That second phase of the study is the best hope for transformation that could help private businesses and individuals as well as the state. But it is still only a study and there's no evidence legislators want radical solutions.
Simply buying insurance in larger and larger groups is not a solution when the problem is the cost of the underlying care. As long as there is only one orthopedic or cardiac partnership in Anchorage, or only two private hospitals, insurance companies will lack leverage to hold down payments. Other Alaska communities have even less competition.
The state could contract for a managed-care organization that would provide health care by salaried doctors it employs in facilities it owns. Fisher said the study's second phase will look at managed care, which would require a change in state law.
But would doctors and hospitals ever unleash their legislators to allow that change?
I tried to learn the compensation of doctors who own the orthopedic practice here in Anchorage, the merged Orthopedic Physicians Alaska and Anchorage Fracture and Orthopedic Clinic.
Some lawyers know what the doctors earn, since doctors get involved in lawsuits. But Alaska's professional social class is small and its members avoid criticizing one another openly, and I couldn't find doctors or lawyers who would tell me the salaries on the record.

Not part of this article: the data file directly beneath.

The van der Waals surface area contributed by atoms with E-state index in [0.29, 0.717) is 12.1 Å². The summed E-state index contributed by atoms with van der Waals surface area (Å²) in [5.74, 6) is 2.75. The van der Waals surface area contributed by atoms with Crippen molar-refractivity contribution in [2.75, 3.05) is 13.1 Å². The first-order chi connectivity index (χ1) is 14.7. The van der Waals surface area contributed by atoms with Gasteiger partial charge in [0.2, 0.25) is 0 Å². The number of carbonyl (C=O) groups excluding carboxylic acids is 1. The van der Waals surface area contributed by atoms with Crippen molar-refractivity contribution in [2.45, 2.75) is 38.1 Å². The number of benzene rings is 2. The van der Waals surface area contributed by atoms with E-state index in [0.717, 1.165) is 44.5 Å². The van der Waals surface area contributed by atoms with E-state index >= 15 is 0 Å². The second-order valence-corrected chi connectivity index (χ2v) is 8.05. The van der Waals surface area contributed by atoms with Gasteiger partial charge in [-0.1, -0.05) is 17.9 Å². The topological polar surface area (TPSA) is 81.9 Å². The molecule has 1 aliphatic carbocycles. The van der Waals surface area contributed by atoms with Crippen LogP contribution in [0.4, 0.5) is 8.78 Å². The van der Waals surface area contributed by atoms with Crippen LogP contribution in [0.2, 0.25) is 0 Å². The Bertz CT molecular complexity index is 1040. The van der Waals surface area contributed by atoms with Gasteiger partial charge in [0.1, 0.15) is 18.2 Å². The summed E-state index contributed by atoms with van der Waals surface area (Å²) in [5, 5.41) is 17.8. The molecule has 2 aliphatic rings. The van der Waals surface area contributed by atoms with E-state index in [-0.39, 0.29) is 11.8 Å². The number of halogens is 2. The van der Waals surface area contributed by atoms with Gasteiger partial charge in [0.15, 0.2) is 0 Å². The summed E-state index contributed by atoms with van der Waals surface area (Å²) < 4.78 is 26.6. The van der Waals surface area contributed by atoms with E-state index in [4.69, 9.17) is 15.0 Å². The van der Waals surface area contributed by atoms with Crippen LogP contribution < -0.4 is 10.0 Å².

Randomly searching court records with doctors' names, I found 2016 papers in which an orthopedic specialist in Anchorage reported income of $259,000 a month, equating to $3.1 million a year.
A 2010 study paid for by the Legislature found the average salaried physician in Alaska earns about $200,000 a year. That pay difference between a staff doctor and a partner in a private practice is a challenge for starting managed care, or for any reduction in health care cost.
The Legislature, after receiving the last set of reports on health care costs it commissioned, which included the report on doctor compensation I just cited, eliminated funding for the Alaska Health Care Commission in 2015 without taking substantive action on its cost-cutting recommendations. The commission's information is still online but much of it is out of date.
Social scientists at the University of Alaska Anchorage also produced a powerful study of the cost problem, now outdated. Since then, funding has not been available to answer many of the most basic questions, said Mouhcine Guettabi, a health care expert at the UAA Institute of Social and Economic Research.
I don't think the lack of information is an accident. The Alaska health care system is not dysfunctional. It functions beautifully for those who profit from it.
With their power in Juneau, health care providers have been able to draw an ever greater share of the Alaska economy to their businesses, with high compensation and ever-expanding employment and facility construction. But, like a parasite that kills its host, even those profiting most richly must realize by now that Alaska's economy cannot continue to hand over an ever-increasing share of its wealth.
Health care costs can destroy Alaska's economic vitality and threaten Alaskans' personal well-being. That should be enough motivation to take Juneau back from the lobbyists.